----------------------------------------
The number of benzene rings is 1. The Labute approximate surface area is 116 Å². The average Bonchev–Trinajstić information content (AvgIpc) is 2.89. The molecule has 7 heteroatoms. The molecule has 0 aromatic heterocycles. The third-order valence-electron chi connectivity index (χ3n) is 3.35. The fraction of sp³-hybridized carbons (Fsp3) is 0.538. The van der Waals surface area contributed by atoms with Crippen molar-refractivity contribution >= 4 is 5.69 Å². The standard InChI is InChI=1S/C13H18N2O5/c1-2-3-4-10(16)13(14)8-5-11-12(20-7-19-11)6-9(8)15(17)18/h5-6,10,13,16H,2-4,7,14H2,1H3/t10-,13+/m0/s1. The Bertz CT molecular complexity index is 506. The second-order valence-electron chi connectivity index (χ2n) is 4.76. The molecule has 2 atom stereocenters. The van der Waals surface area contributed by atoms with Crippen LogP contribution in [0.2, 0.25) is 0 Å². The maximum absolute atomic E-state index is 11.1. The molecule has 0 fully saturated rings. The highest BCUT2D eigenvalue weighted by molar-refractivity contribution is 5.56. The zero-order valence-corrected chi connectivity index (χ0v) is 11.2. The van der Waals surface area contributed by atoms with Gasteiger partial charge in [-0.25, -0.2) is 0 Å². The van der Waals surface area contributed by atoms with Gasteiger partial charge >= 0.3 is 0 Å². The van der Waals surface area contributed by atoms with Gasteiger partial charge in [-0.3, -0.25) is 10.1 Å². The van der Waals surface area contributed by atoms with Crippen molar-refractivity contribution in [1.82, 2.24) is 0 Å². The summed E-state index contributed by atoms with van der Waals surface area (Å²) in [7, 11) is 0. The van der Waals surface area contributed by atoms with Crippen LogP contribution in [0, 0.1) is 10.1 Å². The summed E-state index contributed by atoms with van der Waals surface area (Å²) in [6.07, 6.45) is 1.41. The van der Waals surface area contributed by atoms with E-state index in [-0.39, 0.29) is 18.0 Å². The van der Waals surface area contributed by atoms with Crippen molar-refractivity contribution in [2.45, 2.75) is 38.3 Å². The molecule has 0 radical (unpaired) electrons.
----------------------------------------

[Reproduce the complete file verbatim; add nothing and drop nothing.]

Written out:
The number of benzene rings is 1. The Labute approximate surface area is 116 Å². The average Bonchev–Trinajstić information content (AvgIpc) is 2.89. The molecule has 7 heteroatoms. The molecule has 0 aromatic heterocycles. The third-order valence-electron chi connectivity index (χ3n) is 3.35. The fraction of sp³-hybridized carbons (Fsp3) is 0.538. The van der Waals surface area contributed by atoms with Crippen molar-refractivity contribution >= 4 is 5.69 Å². The standard InChI is InChI=1S/C13H18N2O5/c1-2-3-4-10(16)13(14)8-5-11-12(20-7-19-11)6-9(8)15(17)18/h5-6,10,13,16H,2-4,7,14H2,1H3/t10-,13+/m0/s1. The Bertz CT molecular complexity index is 506. The second-order valence-electron chi connectivity index (χ2n) is 4.76. The molecule has 2 atom stereocenters. The van der Waals surface area contributed by atoms with Crippen LogP contribution in [0.2, 0.25) is 0 Å². The maximum absolute atomic E-state index is 11.1. The molecule has 0 fully saturated rings. The highest BCUT2D eigenvalue weighted by molar-refractivity contribution is 5.56. The zero-order valence-corrected chi connectivity index (χ0v) is 11.2. The van der Waals surface area contributed by atoms with Gasteiger partial charge in [-0.25, -0.2) is 0 Å². The van der Waals surface area contributed by atoms with Gasteiger partial charge >= 0.3 is 0 Å². The van der Waals surface area contributed by atoms with Gasteiger partial charge in [-0.3, -0.25) is 10.1 Å². The van der Waals surface area contributed by atoms with Crippen molar-refractivity contribution in [1.82, 2.24) is 0 Å². The summed E-state index contributed by atoms with van der Waals surface area (Å²) in [7, 11) is 0. The van der Waals surface area contributed by atoms with Crippen LogP contribution in [0, 0.1) is 10.1 Å². The summed E-state index contributed by atoms with van der Waals surface area (Å²) in [6.07, 6.45) is 1.41. The van der Waals surface area contributed by atoms with E-state index in [-0.39, 0.29) is 18.0 Å². The van der Waals surface area contributed by atoms with Crippen molar-refractivity contribution in [2.45, 2.75) is 38.3 Å². The molecule has 0 radical (unpaired) electrons.